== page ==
1-18 Strongest Cesium-Adsorption Site on Clay Minerals

-Numerical Simulations of Cesium Adsorption on Microscopic Surface Structures-

Fig.1-40  Microscopic models of surface structures on clay minerals

Fig.1-40 Microscopic models of surface structures on clay minerals

There are several different surface structures on clay minerals, including basal surfaces, edges, interlayers, hydrated interlayers, and frayed edges. Models of these structures were built at atomic scales and are shown in each circle.


Table 1-2 Adsorption Energies

The adsorption energies of cesium on each surface are obtained by numerical simulations. Smaller values correspond to stronger adsorption. The “frayed edge” shows the strongest adsorption.

able 1-2  Adsorption Energies


Radioactive cesium was released into the environment due to the accident at the TEPCO’s Fukushima Daiichi NPS in March 2011. Part of it was strongly adsorbed onto the topsoil and became the main cause of the evacuation of residents. Decontamination was carried out on a large scale, and the radioactivity and air-dose rate were successfully reduced. However, a huge amount of waste soil was produced by the decontamination due to the use of a method that removes contaminated topsoil. Therefore, processing and management of the waste soil are emerging as problems.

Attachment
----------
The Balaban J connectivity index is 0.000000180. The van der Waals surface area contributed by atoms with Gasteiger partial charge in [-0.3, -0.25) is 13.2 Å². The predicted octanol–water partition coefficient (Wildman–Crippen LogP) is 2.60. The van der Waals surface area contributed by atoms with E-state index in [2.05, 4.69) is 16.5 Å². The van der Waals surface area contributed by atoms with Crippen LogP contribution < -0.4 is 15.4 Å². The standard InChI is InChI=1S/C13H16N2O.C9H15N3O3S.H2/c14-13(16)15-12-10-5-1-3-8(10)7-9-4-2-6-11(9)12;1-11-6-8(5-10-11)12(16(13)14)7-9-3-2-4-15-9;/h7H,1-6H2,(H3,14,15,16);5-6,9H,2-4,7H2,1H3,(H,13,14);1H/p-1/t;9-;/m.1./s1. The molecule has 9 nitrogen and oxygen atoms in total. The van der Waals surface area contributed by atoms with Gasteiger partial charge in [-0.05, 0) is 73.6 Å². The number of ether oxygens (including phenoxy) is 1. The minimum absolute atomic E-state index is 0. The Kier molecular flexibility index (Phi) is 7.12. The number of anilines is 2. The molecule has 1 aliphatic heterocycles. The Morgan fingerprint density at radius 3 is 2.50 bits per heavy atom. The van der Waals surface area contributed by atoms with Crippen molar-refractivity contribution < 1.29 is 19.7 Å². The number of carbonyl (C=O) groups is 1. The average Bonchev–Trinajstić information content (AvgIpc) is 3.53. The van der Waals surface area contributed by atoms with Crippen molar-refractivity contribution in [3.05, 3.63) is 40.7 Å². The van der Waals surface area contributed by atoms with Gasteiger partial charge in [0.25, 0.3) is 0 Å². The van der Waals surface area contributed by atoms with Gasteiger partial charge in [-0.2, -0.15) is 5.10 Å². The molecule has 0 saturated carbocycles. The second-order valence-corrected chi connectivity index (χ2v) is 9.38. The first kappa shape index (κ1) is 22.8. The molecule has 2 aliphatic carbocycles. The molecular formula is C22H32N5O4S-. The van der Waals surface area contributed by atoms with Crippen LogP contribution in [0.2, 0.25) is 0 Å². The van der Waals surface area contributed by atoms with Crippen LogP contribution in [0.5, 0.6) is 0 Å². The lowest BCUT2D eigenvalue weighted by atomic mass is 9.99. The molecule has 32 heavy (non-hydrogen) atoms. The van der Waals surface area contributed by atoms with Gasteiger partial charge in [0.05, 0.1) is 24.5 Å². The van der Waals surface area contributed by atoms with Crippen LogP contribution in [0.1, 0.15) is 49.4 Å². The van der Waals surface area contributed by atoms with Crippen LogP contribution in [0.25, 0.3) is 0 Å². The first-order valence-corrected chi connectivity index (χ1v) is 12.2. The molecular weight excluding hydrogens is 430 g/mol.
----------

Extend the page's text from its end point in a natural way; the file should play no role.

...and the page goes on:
For the development of volume reduction technology and risk assessment for long-term management, it will be helpful to know how cesium is adsorbed onto the soil. It is known that radioactive cesium strongly adsorbs to clay minerals in soil. However, its adsorption mechanism is unknown. One reason for which it is difficult to investigate this mechanism is that adsorption occurs over a small area that cannot be observed, even with the latest experimental equipment. As shown in Fig.1-40, clay minerals have several surface structures, each of which has been thought to exhibit different adsorption strengths. However, it is very difficult to observe the details.

Computer simulation is a powerful tool for research on such a small area. We collaborated with research institutes in the United States and the National Institutes for Quantum and Radiological Science and Technology to model the atomic-scale surface structures shown in Fig.1-40. The adsorption energies of cesium on the surfaces were evaluated using the supercomputer by changing the distance between cesium and the model surfaces at the atomic scale (Table 1-2). Based on the results of this systematic numerical simulation, it was shown that a wedge-shaped structure called “frayed edge” with a size of about a nanometer gouged by weathering adsorbs cesium most strongly (Table 1-2). A hypothesis concerning the strongest adsorption by the frayed edges was proposed about 50 years ago, but experimental proof was difficult to obtain due to the difficulty of directly observing atomic-scale structures. We succeeded in validating this hypothesis by investigating the adsorption on each surface through numerical simulations.

Based on the above results and the findings obtained from previous experimental studies, we also evaluated promising volume reduction technologies and risks during long-term management. In the future, based on the adsorption mechanism revealed in this research, we will continue research and development to contribute to reducing the volume of waste soil.


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